The start of school carries extra anxiety for the parents of kids who have celiac disease or an intolerance for gluten. Packing lunch can be a challenge, as can getting everyone educated about what foods could cause problems.
Packing lunch “is almost a topic of obsession for me,” says Lucy Gibney, whose 9-year-old son cannot eat wheat or dairy products.
Especially for parents who are sending children to school for the first time, the cafeteria can seem like a minefield of problems. But Gibney says many organizations have developed guides for families to negotiate food at school.
For children with special dietary needs, “preparing ahead is really important,” says Gibney.”You don’t want to show up on the first day with these special needs.”
Many schools have stopped serving foods that contain tree nuts or peanuts, and some schools have banned them altogether. Families need to decide whether the child can eat school food and perhaps avoid certain products that cause problems, or whether it’s necessary for the child to take lunch and snacks to school. Gibney says she packs a lunch, and because of the severity of her son’s issues, she uses a lunchbox designed so that he doesn’t have to put his food on the table.
(The lunchbox company is Laptop Lunches, and the lunchbox is like a bento box, with several smaller compartments.)
And the good news about many food allergies or intolerances: Most fruits and vegetables are OK, as well as healthful. Hummus and cheese also are good options.
There are many brands of gluten-free bread or tortillas on the market, but Silvana Nardone says in the National Foundation for Celiac Awareness newsletter that parents might try making a wrap with lettuce leaves instead.
Gibney says that when she talks to groups, she has a “3 Ps” approach: Prepare, prevent and participate.
“There can be disappointment for parents if they approach the school and the school is not prepared,” she says. “We want to feel that the school is all-knowing on all things pertaining to kids. And they’re not.”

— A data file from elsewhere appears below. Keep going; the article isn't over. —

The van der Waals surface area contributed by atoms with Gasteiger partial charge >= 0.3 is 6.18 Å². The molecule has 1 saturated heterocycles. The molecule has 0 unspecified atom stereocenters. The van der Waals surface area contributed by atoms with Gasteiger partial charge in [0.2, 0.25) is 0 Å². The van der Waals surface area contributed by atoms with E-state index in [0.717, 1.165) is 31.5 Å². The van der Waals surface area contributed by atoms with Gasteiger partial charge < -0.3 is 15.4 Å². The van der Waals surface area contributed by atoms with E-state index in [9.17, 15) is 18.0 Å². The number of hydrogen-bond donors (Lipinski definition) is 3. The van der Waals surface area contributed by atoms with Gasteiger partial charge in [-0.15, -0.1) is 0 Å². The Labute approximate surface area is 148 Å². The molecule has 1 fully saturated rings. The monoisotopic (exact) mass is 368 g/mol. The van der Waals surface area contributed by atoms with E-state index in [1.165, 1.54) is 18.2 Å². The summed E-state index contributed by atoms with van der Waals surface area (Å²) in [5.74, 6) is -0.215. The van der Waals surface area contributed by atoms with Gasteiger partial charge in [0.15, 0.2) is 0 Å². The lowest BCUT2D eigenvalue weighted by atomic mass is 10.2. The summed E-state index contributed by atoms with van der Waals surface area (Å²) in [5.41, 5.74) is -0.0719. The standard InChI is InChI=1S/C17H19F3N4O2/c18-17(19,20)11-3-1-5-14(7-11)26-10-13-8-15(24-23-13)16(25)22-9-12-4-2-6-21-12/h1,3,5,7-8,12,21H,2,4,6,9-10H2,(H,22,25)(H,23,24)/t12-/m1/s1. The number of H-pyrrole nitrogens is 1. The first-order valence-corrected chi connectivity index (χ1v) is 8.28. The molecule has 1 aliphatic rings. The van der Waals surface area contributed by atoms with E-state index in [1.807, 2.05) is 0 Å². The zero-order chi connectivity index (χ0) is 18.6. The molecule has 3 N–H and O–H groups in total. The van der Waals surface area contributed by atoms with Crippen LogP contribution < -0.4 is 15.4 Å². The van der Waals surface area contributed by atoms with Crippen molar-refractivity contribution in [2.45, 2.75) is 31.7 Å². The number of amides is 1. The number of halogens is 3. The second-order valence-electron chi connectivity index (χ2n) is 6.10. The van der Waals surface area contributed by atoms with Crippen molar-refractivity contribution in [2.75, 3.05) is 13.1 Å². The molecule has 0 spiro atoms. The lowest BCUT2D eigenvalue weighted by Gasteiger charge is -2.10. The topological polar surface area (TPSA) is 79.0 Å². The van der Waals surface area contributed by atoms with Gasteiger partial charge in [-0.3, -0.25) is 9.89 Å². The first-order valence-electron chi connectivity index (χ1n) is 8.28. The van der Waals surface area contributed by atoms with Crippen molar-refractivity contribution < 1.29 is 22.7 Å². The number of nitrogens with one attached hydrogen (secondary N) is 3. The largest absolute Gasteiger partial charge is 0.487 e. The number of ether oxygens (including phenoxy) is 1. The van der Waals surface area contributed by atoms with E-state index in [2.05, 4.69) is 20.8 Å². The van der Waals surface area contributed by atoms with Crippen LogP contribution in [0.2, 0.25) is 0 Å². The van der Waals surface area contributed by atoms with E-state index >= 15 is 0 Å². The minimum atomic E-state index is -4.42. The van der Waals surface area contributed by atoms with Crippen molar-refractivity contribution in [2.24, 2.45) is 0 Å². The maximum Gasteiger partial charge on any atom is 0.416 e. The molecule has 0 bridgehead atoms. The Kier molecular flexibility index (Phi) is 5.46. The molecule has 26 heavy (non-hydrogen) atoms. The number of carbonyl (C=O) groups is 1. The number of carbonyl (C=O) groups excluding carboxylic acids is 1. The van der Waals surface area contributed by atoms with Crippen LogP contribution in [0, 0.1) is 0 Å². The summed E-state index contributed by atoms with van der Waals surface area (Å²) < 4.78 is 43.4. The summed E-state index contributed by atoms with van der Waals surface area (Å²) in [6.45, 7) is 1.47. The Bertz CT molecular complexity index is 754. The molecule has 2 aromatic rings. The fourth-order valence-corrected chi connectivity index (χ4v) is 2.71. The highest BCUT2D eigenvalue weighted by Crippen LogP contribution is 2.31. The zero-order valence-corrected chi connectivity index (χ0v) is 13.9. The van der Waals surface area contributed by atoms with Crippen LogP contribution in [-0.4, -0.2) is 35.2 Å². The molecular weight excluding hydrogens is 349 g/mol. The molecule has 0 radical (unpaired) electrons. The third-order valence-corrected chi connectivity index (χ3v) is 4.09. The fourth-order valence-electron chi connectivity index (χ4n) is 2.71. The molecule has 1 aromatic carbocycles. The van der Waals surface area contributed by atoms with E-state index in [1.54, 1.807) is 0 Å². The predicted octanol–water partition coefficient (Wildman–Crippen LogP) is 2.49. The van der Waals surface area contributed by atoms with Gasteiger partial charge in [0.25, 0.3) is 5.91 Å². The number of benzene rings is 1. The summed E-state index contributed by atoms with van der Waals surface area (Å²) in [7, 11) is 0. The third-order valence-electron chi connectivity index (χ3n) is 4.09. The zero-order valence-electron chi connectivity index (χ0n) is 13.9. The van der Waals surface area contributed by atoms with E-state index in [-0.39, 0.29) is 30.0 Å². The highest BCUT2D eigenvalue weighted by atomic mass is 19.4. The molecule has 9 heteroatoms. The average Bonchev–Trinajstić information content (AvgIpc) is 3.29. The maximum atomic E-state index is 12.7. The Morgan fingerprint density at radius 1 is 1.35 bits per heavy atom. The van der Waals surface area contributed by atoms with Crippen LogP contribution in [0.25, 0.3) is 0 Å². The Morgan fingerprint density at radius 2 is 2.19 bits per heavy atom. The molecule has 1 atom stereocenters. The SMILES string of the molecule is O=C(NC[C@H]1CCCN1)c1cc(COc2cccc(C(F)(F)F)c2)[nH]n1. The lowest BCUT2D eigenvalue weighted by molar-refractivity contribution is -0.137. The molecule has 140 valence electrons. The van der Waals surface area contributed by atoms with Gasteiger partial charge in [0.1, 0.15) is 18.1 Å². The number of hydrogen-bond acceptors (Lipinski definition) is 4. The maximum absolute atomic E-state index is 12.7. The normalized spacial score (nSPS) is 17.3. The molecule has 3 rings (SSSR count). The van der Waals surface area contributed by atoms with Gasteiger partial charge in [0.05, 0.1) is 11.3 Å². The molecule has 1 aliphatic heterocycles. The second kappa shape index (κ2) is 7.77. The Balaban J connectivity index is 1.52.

In fact, the parent might be the “expert.”
“You might know more about this than the school knows, so realize you are going to be the leader. Pair up with whoever you need to – the nurse, the principal. … You have to participate in the process,” Gibney says.
Gibney packs her son a sandwich, fresh vegetables, healthy chips and a package of her company’s cookies. She started a company called Lucy's, which sells cookies and cakes that are gluten-free and made without milk, eggs, peanuts or tree nuts.
Elementary school kids often like to eat the same lunch day after day, so the job becomes fairly easy once an acceptable menu is decided. For older students, lunch can be more challenging.
They often don’t want to carry a lunchbox, an ice pack or a thermos. And in high school, lunchtime might be devoted to club meetings or theater practice.
“When you have a high school who is trying to be cool, the challenges are bigger,” Gibney says.
In their lunches, bars or other healthful packaged foods are a good option, she said. “That age likes branded and packaged things.”
At any age, if kids don’t eat all their food at school, she says, make sure a hefty, well-balanced breakfast and dinner are served at home, and keep food in the house that’s good for snacking.
Here are some resources Gibney recommends: